Research increasingly points to a correlation between cord blood cells and their application in treating neurologic diseases. Can cord blood cells treat autism?
Children on the Autism spectrum often exhibit varying kinds of hypo- and hyperactivity. While some are withdrawn and uncommunicative, others are unable to read verbal cues in communication and respond appropriately. Still others exhibit a ‘static intelligence’ that helps them excel at studies but not at simple tasks or games requiring hand-eye coordination.
Parents and caregivers do all they can to help Autistic children, but it is a hard challenge, such as that faced by a Mumbai-based senior citizen who not only provided medical care and therapy but also set up a school for her Autistic grandson. There is no known cure yet for Autism and allied disorders.
A neural deficit in the brain forms the basis for all of these ‘disconnections’ in behaviour and speech; those with Autism disorders exhibit lower processing abilities and an inability to process multiple points of information simultaneously.At present, there is no known cure for Autism Spectrum Disorders (ASD), while therapy and lessons aimed at improving cognitive and communicative functions can help to improve matters.
However, there are great strides being taken in the field of stem cell research and therapy in bridging the gap between neural deficits, as also cardiovascular, endocrine and orthopaedic ones. Regenerative medicine therapy holds great promise for individuals on the Autism spectrum since embryonic stem cells and non-embryonic stem cells sourced from the umbilical cord blood, adipose tissue and bone marrow may further be used in a breakthrough treatment for ASD. The pluripotent stem cells found from these three sources are present in multiple amounts, of which cord blood cells are the most capable of generating epithelial, hematopoietic and neural tissues.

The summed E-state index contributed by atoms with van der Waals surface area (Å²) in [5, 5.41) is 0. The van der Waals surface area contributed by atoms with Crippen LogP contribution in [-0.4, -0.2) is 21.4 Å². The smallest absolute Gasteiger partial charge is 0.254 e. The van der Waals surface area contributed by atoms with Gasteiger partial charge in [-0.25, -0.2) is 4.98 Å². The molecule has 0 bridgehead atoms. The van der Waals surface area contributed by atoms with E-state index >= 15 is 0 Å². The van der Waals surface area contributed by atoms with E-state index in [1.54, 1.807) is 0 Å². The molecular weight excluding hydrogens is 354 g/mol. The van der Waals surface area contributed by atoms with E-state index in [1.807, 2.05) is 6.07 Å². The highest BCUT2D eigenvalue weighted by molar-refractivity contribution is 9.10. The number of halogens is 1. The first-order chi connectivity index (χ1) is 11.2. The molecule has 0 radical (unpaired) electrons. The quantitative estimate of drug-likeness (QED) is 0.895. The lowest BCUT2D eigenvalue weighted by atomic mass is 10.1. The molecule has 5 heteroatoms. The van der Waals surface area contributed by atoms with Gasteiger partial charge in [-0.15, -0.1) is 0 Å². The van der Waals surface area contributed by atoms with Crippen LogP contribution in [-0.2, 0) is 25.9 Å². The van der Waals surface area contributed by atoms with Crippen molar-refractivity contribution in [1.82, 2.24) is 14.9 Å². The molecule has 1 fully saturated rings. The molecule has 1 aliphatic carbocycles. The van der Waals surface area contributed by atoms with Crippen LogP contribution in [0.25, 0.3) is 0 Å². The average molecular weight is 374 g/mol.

Doctors and researchers feel that cord blood stem cells may fire the brain’s neural activity and also go a step ahead to generate new neural connections. This is a breakthrough finding that can help Autistic children improve their motor and cognitive skills, among others. Several clinical trials and researchers point to the applications of stem cells derived from cord blood to help in eliminating immune problems in Autistic children.
If stem cells derived from one’s own cord blood may help in regenerative medicine and therapy at a later stage of life, it naturally follows that parents must opt to bank their babies’ cord blood for future use.
It is World Autism Awareness Day today, April 2. As a parent, you may be able to provide the best of material comforts to your child. But consider this: if your child exhibits symptoms of Autistic disorders at a later stage, would you be able to help him with physical therapies alone? As doctors around the world look for a cure for Autism, it is time for parents to give their children a shot at a new life with the disorder – it is time to bank their cord blood for use in the future.
 ‘Gritty granny gives her all to help autistic grandson’, by Vinod Kumar Menon, Mid Day, April 2,2015 http://www.mid-day.com/articles/world-autism-day-gritty-granny-gives-her-all-to-help-autistic-grandson/16107195
 ‘He talks of aircrafts but doesn’t understand relationships’, by Kamini Lakhani, Sai Connections, January 21, 2015,
 ‘The potential of cord blood stem cells for use in regenerative medicine’, by David Harris, Michael Badowski, Nafees Ahmad and Mohamed Gabella, Expert Opinion on Biological Therapy, 2007
 Marcus, Mary Brophy, ‘Could stem cells treat autism? Newly approved study may tell’, HealthDay News, October 12, 2012